The success of Call the Midwife is well documented. On its launch in 2012, the series overtook Downton Abbey's record for the largest first season audience on British TV for a drama this millennium. Today, it is regularly watched by 10 million viewers.
The appeal of Heidi Thomas' series, originally based on the memoirs of Jennifer Worth, a nurse practising in the poverty-stricken East End of London in the 1950s, is clear. Call the Midwife harks back to seemingly kinder times, with the nostalgia factor amped up by its crooner-heavy soundtrack and retro fashions, often sported by Helen George's modish Trixie.
The Daily Telegraph praised its ability to "tickle the middle of the brow while touching the most anguished parts of the human condition".
Not only does it punch surprisingly hard emotionally, it also tackles the big health issues. Female genital mutilation, cleft palates and sickle cell disease have all found their way into Thomas' scripts, and the next series will cover fistula and tuberculosis.
Thomas began researching medical history once she ran out of source material (Worth's memoirs only run to three short books). She explains: "Once we started addressing issues of disability or broader health practice, we started to hear from the audience, including members of the nursing profession. It was a rare day when I didn't receive a letter or message from a member of the public saying that an episode had touched or helped them."
But perhaps the most extraordinary thing about Call the Midwife is its influence in practical terms. In the UK, there has been a surge in interest for midwifery courses. For example, in 2013, applicant numbers at Anglia Ruskin University rose 11.6 per cent.
This year, an episode aired in which a patient died after an illegal backstreet abortion. Professor Louise Kenny, of the Faculty of Health and Life Sciences at the University of Liverpool and a consultant obstetrician at Liverpool Women's Hospital, spearheaded the campaign to overturn Ireland's ban on abortion in the 2018 referendum, emphasising how the law prevented women with cancer from getting terminations they might not want but needed.
Kenny credits Call the Midwife with influencing public opinion about the dangers of illegal abortion. "When I was knocking on doors prior to the vote, I would often open the conversation by asking: 'Do you watch Call the Midwife?'" she says.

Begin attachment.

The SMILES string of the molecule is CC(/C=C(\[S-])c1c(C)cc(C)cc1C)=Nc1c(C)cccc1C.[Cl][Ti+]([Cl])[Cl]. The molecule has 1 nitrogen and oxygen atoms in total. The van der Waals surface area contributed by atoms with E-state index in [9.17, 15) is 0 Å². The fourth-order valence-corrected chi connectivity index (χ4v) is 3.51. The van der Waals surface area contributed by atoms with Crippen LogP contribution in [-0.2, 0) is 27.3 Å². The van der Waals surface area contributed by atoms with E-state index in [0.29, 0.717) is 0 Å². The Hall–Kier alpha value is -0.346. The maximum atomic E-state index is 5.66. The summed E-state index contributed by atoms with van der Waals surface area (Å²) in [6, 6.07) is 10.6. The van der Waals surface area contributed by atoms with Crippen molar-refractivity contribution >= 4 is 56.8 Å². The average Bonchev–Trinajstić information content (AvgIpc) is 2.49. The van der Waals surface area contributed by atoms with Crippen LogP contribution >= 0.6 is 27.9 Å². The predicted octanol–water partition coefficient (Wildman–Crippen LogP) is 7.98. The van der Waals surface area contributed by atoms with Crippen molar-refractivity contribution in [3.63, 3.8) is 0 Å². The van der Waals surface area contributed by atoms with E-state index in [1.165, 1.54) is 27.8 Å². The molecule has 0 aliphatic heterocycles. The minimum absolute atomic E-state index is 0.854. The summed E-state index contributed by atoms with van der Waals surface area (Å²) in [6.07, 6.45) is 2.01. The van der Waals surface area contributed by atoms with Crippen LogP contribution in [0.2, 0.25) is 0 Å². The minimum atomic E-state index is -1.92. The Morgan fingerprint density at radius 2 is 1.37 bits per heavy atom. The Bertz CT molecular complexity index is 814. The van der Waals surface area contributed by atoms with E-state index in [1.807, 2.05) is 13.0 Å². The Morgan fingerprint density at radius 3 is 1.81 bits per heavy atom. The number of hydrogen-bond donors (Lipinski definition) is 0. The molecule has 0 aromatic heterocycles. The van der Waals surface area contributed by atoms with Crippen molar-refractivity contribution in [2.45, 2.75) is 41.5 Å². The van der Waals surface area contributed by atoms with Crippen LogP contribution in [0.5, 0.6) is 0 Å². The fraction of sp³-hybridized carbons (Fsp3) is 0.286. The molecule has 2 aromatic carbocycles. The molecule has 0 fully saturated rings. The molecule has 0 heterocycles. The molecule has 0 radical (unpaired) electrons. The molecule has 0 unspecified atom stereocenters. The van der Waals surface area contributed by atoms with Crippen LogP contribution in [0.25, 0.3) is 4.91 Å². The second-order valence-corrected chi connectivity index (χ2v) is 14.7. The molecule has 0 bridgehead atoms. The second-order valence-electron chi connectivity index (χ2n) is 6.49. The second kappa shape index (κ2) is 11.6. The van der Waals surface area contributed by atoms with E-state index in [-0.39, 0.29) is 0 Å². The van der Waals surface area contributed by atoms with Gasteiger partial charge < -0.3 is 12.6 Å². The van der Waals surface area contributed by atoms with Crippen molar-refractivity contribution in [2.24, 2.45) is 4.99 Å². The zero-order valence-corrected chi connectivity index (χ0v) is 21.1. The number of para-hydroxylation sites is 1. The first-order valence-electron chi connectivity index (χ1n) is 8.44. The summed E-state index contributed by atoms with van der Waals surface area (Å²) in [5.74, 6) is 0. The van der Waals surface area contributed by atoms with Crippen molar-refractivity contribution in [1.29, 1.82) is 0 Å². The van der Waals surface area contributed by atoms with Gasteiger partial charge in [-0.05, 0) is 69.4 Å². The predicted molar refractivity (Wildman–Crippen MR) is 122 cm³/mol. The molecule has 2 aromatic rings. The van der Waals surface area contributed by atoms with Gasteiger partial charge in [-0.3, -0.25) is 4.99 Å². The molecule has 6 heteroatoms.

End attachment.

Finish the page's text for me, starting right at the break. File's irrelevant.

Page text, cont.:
When the series started to air in the United States the perception of midwifery started to change. There, midwives are present at only 10 per cent of births (compared to more than half in the UK), since most expecting mothers opt for an obstetrician.
Professor Michelle Collins, a midwife who teaches at Rush University in Chicago and is former director of the nurse-midwifery course at Nashville's Vanderbilt University, says: "I think people in the US are more curious about how universal healthcare works, as we see the dissolution of our healthcare system.
"Seeing the midwives doing home visits, sitting down to have a cup of tea with a patient, going out of their way to assist a family with some social situation — these experiences endear the midwives to US viewers."
This has had a practical knock-on effect as the high rates of caesareans have led to an increased interest in the midwifery model, which is less reliant on technology, less invasive and less inclined towards intervention unless there is a clear medical need.
Another point of influence can be traced back to Call the Midwife's second series, when nitrous oxide was used in childbirth. The show's Facebook page was inundated with messages from American women, asking: "What is that gas and how can I get it?"
Nitrous oxide declined in popularity because of epidurals and general anaesthetic. However, Collins introduced t it in childbirth at Vanderbilt at around the same time as the series aired. Then, it was one of two places in the US where you could receive the treatment during labour. Now, there are more than 1000 such clinics.
Meanwhile deep in the jungle of India, community midwife Tanya Burchell is using episodes of the drama to demonstrate compassionate care to her students.
"It reminds us that the core of caring is made up of many things; compassion, rapport, using humour and continuity of care, support and encouragement."
There is a strange irony to a period drama effecting change in the 21st century. "The more complex the 60s become, the more the Call the Midwife world seems to reflect life in the present day," says Thomas. "Maybe the show has more to say than ever before."